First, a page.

Any comments? Re: [RFC][PATCH 0/12] KVM, x86, ppc, asm-generic: moving dirty bitmaps to user space

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(2010/05/17 18:06), Takuya Yoshikawa wrote:

User allocated bitmaps have the advantage of reducing pinned memory.
However we have plenty more pinned memory allocated in memory slots, so
by itself, user allocated bitmaps don't justify this change.

Sorry for pinging several times.

In that sense, what do you think about the question I sent last week?

=== REPOST 1 ===
 >> mark_page_dirty is called with the mmu_lock spinlock held in set_spte.
 >> Must find a way to move it outside of the spinlock section.

I am now trying to do something to solve this spinlock problem. But the
spinlock section looks too wide to solve with simple workaround.

Sorry but I have to say that mmu_lock spin_lock problem was completely
out of
my mind. Although I looked through the code, it seems not easy to move the
set_bit_user to outside of spinlock section without breaking the
semantics of
its protection.

So this may take some time to solve.

But personally, I want to do something for x86's "vmallc() every time"
even though moving dirty bitmaps to user space cannot be achieved soon.

In that sense, do you mind if we do double buffering without moving
dirty bitmaps to
user space?

So I would be happy if you give me any comments about this kind of other


I know that the resource for vmalloc() is precious for x86 but even now,
at the timing
of get_dirty_log, we use the same amount of memory as double buffering.
=== 1 END ===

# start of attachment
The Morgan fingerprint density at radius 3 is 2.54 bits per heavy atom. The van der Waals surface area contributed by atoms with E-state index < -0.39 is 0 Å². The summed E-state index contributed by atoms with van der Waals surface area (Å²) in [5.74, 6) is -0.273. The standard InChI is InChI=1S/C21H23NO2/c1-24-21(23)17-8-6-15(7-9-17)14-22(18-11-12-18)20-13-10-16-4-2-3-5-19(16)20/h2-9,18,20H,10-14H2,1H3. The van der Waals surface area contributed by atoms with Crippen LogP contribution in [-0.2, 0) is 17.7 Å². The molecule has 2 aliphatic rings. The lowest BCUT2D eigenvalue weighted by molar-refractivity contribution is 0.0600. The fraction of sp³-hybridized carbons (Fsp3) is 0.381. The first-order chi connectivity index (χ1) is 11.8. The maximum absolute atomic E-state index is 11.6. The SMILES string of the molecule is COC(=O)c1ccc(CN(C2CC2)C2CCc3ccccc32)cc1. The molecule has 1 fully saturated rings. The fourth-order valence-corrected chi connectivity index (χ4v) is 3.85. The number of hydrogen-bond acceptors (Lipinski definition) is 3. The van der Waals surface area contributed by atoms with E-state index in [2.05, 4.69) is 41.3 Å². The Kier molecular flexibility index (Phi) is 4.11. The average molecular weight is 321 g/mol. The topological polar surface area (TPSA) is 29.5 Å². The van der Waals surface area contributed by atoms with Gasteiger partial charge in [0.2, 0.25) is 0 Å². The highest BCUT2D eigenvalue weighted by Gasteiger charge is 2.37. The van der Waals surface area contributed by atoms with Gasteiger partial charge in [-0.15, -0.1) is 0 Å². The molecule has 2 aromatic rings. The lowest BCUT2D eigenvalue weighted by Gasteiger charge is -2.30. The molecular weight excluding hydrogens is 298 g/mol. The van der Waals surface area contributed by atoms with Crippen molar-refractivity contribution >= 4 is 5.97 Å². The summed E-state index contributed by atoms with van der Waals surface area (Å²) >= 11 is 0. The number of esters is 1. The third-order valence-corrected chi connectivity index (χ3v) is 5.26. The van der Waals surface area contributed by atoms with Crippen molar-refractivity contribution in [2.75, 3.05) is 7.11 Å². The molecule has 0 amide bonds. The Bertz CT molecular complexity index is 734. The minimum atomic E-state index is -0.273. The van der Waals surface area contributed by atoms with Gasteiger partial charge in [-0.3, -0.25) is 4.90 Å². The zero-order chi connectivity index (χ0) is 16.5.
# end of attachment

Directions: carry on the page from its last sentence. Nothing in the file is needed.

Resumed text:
Perhaps if we optimize memory slot write protection (I have some ideas
about this) we can make the performance improvement more pronounced.

It's really nice!

Even now we can measure the performance improvement by introducing
switch ioctl
when guest is relatively idle, so the combination will be really effective!

=== REPOST 2 ===
 >> Can you post such a test, for an idle large guest?
 > OK, I'll do!

Result of "low workload test" (running top during migration) first,

4GB guest
picked up slots[1](len=3757047808) only
***************************************** get.opt switch.opt

1060875 310292 190335
1076754 301295 188600
655504 318284 196029
529769 301471 325
694796 70216 221172
651868 353073 196184
543339 312865 213236
1061938 72785 203090
689527 323901 249519
621364 323881 473
1063671 70703 192958
915903 336318 174008
1046462 332384 782
1037942 72783 190655
680122 318305 243544
688156 314935 193526
558658 265934 190550
652454 372135 196270
660140 68613 352
1101947 378642 186575
... ... ...

As expected we've got the difference more clearly.

In this case, switch.opt reduced 1/3 (.1 msec) compared to get.opt
for each iteration.

And when the slot is cleaner, the ratio is bigger.
=== 2 END ===
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